This post relates to a previous post *here*.

The Michelson-Morley experiment is a famous “null” result that has been understood as leading to the Lorentz transformation. However, an elementary error has persisted so that the null result is fully consistent with classical physics. Let us look at it in detail:

The Michelson-Morley paper of 1887 [*Amer. Jour. Sci*.-*Third Series*, Vol. XXXIV, No. 203.–Nov., 1887] explains it using the above figures:

Let

sa, fig. 1, be a ray of light which is partly reflected inab, and partly transmitted inac, being returned by the mirrorsbandc, alongbaandca.bais partly transmitted alongad, andcais partly reflected alongad. If then the pathsabandacare equal, the two rays interfere alongad. Suppose now, the ether being at rest, that the whole apparatus moves in the directionsc, with the velocity of the earth in its orbit, the directions and distances traversed by the rays will be altered thus:— The raysais reflected alongab, fig. 2; the anglebab, being equal to the aberration =a, is returned alongba_{1}, (aba_{1}=2a), and goes to the focus of the telescope, whose direction is unaltered. The transmitted ray goes alongac, is returned alongca_{1}, and is reflected ata_{1}, makingca_{1}eequal 90—a, and therefore still coinciding with the first ray. It may be remarked that the raysba_{1}andca_{1}, do not now meet exactly in the same pointa_{1}, though the difference is of the second order; this does not affect the validity of the reasoning. Let it now be required to find the difference in the two pathsaba_{1}, andaca_{1}.Let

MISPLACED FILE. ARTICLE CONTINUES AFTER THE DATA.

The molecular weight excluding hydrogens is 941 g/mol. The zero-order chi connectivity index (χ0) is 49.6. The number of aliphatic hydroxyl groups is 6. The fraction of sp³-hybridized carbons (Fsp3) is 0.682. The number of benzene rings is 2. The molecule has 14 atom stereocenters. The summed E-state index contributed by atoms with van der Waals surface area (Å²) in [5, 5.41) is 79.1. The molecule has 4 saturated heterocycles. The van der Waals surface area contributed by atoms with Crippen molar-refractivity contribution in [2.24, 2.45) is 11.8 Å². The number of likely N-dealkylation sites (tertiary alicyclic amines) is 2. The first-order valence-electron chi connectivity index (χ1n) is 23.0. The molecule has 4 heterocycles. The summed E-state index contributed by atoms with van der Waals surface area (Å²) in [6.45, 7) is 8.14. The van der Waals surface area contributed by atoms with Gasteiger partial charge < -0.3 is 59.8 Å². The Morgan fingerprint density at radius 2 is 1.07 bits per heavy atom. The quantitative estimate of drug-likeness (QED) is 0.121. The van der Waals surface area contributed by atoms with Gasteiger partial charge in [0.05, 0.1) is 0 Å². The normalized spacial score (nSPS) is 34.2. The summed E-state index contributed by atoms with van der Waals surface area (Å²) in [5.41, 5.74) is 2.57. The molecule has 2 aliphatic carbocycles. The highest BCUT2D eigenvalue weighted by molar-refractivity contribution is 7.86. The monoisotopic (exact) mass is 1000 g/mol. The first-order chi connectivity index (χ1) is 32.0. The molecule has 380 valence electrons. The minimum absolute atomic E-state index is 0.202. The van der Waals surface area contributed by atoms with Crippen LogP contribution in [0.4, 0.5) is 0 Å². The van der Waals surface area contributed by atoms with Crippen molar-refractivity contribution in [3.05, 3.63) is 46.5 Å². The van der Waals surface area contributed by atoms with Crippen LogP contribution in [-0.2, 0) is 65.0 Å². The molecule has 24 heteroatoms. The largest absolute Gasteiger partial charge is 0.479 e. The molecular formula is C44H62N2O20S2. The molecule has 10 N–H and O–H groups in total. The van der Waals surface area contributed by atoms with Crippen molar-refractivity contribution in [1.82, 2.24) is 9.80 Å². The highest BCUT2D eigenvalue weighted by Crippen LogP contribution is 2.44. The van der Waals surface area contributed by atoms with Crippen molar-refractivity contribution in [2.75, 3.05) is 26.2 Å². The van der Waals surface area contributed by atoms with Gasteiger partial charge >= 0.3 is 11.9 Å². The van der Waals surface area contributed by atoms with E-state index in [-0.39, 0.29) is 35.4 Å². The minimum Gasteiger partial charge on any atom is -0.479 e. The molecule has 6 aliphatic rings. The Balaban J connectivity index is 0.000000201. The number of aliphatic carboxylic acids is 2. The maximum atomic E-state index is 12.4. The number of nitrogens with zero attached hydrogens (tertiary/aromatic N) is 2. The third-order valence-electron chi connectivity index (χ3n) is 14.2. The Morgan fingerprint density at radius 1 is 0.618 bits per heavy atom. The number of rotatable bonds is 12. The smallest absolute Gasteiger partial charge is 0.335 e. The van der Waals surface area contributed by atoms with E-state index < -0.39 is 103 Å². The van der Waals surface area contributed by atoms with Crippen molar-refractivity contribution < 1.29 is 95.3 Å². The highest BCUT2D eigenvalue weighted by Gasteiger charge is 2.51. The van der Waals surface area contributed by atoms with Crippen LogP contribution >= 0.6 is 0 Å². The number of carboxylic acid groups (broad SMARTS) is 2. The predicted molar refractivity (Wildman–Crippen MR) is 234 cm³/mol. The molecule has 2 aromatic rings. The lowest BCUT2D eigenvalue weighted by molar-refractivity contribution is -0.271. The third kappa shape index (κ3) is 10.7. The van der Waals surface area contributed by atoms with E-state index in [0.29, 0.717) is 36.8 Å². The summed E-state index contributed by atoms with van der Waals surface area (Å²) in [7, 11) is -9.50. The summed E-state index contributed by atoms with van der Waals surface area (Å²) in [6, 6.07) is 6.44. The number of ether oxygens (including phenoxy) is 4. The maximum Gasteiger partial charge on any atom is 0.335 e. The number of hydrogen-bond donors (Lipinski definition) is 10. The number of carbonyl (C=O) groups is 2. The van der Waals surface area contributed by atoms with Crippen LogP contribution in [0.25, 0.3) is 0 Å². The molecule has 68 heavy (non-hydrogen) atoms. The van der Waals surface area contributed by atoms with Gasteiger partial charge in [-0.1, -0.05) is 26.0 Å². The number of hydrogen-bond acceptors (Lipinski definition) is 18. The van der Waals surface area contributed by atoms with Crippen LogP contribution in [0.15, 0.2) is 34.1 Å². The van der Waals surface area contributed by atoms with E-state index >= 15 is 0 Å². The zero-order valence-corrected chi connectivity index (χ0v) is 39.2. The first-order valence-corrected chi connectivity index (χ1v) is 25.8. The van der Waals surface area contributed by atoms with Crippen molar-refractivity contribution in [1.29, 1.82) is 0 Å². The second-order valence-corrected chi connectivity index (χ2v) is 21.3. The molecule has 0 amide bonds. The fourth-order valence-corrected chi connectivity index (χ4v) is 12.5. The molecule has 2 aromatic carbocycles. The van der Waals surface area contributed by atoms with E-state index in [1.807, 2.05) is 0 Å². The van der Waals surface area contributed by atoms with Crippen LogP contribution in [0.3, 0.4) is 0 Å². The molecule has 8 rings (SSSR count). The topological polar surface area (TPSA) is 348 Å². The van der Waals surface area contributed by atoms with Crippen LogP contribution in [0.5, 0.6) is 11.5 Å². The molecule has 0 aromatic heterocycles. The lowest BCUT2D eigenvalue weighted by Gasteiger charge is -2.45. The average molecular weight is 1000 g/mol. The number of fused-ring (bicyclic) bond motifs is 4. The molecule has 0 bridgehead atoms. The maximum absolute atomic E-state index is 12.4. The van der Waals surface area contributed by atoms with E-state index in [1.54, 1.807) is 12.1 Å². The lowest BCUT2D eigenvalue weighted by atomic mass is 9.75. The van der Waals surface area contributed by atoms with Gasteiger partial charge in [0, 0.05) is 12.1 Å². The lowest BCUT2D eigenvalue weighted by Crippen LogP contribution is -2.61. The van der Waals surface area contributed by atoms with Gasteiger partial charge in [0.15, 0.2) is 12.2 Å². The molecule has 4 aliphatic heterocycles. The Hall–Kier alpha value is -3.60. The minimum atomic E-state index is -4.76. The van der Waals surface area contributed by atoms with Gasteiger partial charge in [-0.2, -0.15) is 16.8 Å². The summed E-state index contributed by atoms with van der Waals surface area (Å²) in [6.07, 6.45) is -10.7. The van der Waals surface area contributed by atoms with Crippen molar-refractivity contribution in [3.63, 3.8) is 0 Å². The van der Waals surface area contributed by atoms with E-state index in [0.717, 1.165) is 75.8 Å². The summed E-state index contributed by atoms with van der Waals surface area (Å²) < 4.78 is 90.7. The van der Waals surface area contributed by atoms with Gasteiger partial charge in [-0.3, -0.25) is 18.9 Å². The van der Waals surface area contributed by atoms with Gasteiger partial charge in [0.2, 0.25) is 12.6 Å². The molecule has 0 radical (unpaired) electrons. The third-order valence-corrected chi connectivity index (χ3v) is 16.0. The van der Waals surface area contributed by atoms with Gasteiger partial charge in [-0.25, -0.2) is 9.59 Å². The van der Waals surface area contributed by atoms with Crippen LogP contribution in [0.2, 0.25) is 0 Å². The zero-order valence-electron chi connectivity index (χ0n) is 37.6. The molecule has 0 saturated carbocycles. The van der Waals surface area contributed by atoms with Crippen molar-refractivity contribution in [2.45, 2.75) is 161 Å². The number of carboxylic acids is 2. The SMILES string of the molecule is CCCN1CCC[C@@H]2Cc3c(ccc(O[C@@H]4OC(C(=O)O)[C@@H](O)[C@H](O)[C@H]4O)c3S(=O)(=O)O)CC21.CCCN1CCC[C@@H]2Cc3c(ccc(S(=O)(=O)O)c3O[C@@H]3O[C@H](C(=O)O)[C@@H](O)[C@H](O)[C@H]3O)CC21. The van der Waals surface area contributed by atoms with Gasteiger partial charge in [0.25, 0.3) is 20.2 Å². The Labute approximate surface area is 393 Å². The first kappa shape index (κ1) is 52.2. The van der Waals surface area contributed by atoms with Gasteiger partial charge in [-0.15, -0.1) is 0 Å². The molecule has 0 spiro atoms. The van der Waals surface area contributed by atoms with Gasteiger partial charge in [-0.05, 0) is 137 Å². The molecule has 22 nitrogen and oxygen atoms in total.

V= velocity of light.

v = velocity of the earth in its orbit,

D= distanceaborac, fig. 1.

T= time light occupies to pass fromatoc.

T_{1}= time light occupies to return fromctoa_{1}(fig. 2.)

The paper then goes on to give values for *T* and *T*_{1} incorrectly as

The correct values are as follows:

First, it is important to note that *distance* is the independent variable and *time* is the independent variable, since the distances are fixed at the outset, such that “the paths *ab* and *ac* are equal”. Second, this entails that pace and lenticity rather than speed and velocity should be used, since they have distance in the denominator. This is algebraically equivalent to using inverse speed and velocity (velocity with inverse magnitude).

Thus instead of the addition and subtraction of *velocities*, one should use the addition and subtraction of *lenticities*, or equivalently, the addition and subtraction of inverse velocities. Then the correct values for *T* and *T*_{1} are

This leads to

So the elapsed time and the pace (or speed) of light are independent of the earth in its orbit according to classical physics.